False Self-True Self: The Perils of Living a Lie to Fit In
Exploring the link between authenticity and mental health.
Posted March 26, 2021 | Reviewed by Devon Frye
- Some scholars have linked the development of a true (or authentic) self to better mental health.
- Barriers to the development of a true self include peer pressure, family preferences, social norms, and cultural expectations.
- This can lead to a discrepancy between internal desires and lived reality, contributing to the development of a "false self."
- A "false self"—and the dysfunctional choices that may arise as a result—have been linked in research to poorer mental health.
One of the defining characteristics of modern society is the extent of choice and opportunity available. In times past, choices were constrained by culture, tradition, and convention. But today, we have the opportunity to pick and choose from a vast array of lifestyle choices related to diverse domains including diet, fashion, sexual behavior, spiritual practices, consumer habits, cultural activities, fitness regimes, employment, and education.
The True Self and Mental Health
This growth in choice and opportunity has been praised by many psychologists. For example, Carl Rogers argues that this expansion of choice allows humans the scope to develop a "true" (or "authentic") self, unfettered by the manacles of tradition and convention.
The true self is achieved through the conscious creation of a lifestyle commensurate with individual goals and desires—previously unattainable in eras where choices were more constrained.
In a similar vein, psychologist Kenneth Gergen states that modern society allows people to develop what he calls a "pastiche personality," allowing them to playfully pick and choose various lifestyle choices according to their own needs, desires, and appetites.
In short, these authors praise the freedom, autonomy, and opportunity offered in modern societies, linking this to the development of a true or authentic self, which they argue can lead to greater mental, spiritual and human well-being.
Social Context and the False Self
However, it is important to recognize that lifestyle choices do not occur in a social vacuum. The choices of individuals are still heavily influenced by peers, parents, or others in the community such as religious leaders. Choices are also shaped by cultural expectations and social norms, which may vary according to age, gender, and other socio-demographic variables.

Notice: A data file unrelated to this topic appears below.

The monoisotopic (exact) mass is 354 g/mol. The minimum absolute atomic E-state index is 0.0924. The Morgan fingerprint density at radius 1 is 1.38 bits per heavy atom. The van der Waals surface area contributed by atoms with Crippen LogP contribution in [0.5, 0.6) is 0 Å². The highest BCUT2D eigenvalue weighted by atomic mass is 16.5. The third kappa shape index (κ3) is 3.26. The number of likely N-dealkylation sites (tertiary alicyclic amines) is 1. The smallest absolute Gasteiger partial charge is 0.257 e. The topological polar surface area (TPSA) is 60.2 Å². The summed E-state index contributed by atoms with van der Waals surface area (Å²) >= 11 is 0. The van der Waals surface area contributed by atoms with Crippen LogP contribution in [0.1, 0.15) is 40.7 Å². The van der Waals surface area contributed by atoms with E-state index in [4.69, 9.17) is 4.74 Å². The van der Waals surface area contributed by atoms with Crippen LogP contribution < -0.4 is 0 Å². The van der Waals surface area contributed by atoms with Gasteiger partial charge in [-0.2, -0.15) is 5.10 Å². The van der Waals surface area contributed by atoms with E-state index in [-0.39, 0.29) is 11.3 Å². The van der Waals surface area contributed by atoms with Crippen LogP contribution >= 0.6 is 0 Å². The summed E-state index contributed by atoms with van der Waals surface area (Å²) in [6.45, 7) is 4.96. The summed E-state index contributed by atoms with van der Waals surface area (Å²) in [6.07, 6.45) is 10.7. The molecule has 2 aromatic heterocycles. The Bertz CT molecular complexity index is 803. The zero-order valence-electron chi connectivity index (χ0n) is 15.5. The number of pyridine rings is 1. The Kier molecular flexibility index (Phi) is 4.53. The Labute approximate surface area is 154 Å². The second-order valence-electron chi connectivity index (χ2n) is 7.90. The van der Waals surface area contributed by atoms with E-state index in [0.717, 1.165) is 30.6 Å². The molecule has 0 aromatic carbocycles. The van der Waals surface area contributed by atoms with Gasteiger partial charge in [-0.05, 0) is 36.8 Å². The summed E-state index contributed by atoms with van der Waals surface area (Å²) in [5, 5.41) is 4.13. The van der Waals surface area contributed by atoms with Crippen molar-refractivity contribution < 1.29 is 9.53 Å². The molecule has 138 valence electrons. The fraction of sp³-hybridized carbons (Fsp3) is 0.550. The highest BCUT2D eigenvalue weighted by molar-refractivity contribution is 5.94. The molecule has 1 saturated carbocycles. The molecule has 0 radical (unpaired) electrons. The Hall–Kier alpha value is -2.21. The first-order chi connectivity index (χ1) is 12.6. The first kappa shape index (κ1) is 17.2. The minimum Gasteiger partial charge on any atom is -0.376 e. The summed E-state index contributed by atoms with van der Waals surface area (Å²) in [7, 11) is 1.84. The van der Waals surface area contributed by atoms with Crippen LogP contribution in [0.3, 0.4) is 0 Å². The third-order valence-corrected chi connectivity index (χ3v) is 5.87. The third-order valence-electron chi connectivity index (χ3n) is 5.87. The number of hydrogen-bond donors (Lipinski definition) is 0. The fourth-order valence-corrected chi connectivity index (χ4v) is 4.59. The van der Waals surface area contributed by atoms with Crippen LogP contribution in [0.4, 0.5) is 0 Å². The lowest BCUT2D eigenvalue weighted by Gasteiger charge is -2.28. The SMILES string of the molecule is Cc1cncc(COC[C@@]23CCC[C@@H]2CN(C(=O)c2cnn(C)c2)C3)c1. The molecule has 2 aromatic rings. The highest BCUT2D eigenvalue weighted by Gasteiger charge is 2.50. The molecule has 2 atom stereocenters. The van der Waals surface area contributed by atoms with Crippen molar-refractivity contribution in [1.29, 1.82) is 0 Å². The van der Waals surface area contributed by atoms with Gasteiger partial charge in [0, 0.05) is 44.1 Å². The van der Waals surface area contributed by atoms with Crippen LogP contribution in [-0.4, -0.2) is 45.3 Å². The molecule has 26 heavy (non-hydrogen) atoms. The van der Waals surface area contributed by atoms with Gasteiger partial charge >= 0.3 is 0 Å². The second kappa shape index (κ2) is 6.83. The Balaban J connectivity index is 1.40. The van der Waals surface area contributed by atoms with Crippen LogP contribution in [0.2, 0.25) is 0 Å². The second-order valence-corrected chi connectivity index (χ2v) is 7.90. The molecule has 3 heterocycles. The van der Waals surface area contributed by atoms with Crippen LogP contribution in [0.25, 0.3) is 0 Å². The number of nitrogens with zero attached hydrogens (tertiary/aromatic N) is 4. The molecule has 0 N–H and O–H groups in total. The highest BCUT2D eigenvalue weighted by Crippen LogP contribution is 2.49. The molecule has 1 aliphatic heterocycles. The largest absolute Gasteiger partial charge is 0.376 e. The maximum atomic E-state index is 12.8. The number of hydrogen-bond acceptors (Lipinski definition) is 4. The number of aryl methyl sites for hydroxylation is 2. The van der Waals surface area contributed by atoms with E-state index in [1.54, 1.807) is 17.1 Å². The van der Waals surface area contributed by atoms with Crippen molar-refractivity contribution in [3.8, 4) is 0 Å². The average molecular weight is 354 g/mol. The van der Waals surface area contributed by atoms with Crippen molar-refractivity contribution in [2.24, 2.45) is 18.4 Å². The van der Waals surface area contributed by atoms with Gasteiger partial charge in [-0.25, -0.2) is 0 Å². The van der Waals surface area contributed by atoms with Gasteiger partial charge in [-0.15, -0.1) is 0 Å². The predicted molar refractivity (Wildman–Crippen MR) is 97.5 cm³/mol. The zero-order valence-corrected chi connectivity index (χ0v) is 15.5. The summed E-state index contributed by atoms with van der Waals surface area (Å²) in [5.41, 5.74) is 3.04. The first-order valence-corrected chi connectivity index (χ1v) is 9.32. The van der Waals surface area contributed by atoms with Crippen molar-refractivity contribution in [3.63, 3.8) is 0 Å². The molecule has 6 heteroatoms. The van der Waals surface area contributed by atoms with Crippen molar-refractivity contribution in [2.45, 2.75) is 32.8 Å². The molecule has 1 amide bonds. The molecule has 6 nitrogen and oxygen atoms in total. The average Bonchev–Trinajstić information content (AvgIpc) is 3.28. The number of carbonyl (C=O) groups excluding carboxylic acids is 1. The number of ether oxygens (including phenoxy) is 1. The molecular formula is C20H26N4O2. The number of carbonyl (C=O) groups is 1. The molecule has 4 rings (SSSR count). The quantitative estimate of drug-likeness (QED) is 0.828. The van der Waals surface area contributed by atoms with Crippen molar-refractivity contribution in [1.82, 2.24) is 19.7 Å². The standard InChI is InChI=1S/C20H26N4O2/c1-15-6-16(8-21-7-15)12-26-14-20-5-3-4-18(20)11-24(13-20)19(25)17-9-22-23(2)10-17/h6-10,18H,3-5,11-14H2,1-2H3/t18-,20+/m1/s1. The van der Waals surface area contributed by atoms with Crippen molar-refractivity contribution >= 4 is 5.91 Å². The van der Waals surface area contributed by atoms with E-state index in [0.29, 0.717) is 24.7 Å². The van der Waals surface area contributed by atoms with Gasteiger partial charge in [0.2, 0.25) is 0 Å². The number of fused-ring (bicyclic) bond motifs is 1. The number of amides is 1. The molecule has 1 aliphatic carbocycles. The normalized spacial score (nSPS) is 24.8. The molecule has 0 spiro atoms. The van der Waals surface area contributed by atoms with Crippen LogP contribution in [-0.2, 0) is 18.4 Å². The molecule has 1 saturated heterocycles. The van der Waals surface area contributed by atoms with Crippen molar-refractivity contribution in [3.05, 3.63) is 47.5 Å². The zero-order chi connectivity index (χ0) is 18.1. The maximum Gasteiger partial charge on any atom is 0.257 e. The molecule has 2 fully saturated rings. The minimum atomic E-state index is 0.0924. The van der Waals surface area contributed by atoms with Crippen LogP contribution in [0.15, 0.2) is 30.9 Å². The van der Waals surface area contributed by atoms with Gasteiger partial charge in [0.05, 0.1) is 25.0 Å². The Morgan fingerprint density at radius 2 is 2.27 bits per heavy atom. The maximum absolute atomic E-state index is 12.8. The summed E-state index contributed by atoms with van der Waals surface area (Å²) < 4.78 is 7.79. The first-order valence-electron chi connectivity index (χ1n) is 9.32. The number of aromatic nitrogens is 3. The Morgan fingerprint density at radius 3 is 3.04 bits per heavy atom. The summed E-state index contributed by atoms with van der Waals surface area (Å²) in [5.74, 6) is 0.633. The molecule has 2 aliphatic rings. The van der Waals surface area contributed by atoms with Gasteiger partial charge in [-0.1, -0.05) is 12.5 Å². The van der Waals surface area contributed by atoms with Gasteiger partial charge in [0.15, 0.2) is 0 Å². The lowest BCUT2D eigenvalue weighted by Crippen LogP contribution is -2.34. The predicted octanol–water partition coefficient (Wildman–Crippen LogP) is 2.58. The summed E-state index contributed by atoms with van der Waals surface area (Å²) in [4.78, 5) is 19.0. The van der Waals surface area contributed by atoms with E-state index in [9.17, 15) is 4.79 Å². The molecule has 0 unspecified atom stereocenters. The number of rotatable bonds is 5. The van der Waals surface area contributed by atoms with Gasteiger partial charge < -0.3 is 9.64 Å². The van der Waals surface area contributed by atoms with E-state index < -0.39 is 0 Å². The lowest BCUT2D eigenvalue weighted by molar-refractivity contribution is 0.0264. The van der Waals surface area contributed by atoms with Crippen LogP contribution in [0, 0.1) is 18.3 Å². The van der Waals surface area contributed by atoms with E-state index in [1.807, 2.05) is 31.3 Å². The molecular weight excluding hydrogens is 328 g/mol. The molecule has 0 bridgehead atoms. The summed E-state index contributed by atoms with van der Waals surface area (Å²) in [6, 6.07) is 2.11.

Moreover, social media trends may also affect individual decisions, with some research indicating that young people sometimes make lifestyle choices based on "fear of missing out" (FOMO) or attempts to convince others that they are living a "my fun-filled life" version of reality.
In other words, evidence suggests that many people still make lifestyle choices based on social expectations and the desire for external validation, rather than internal desires and individual preferences. Can this mismatch between desires and reality negatively affect well-being?
Psychiatrists such as D. W. Winnicott have suggested that this can lead to the development of a "false self." This is not an official psychiatric diagnosis, but a reference to a common feeling among some individuals that they are "living a lie" or "wearing a mask" in their daily lives, mainly in an effort to meet socio-cultural norms and familial/peer expectations.
False Self and Mental Health
Indeed, some research shows that this false self is often encouraged by peers and family, who can make aspects of their love, friendship, or support contingent on certain choices being made. This can lead many people to sacrifice their own authentic desires in the service of people-pleasing. In their writings, psychiatrists such as D.W. Winnicott and R.D. Laing have linked a "false self" to poorer mental health.
In fact, research indicates that many people make choices that can damage their mental health in an effort to fit in. For example, evidence suggests that alcohol use and drug abuse in young people often arise from peer pressure and aspirations to be part of a cool and trendy "in-crowd," rather than deep desires to use these substances.
Similarly, other research suggests that individual eating habits and exercise patterns are heavily influenced by a variety of factors such as social norms, family preferences, and media messages regarding ideal body types.
This can lead to many dysfunctional choices—for example, pathological dieting or over-exercising, both of which have been linked to the rise of eating disorders and body dysmorphia in young people. Again, these choices may not reflect a "true self."
The Conflict Between True Self and False Self
To be sure, this era of untrammeled choice offers boundless opportunities to engage in a myriad of activities and build a "pastiche personality" which expresses a true (or authentic) self. Indeed, this is one of the joys of living in a free and open society.
However, this vision of free individuals making free choices in a free society is somewhat Panglossian, and fails to recognize the social and cultural constraints experienced by many, including "fear of missing out," people-pleasing, and other forms of "living a lie" to fit in. In his famous poem "The Hollow Men," T.S. Eliot wrote:
Between the idea
And the reality
Between the motion
And the act
Falls the Shadow
In sum, the discrepancy between internal desires and actual choices can create a reality that casts a shadow over the lives of many people, which can have ramifications for mental health. This may mean we should all ask ourselves the question: Am I living a lie to fit in?
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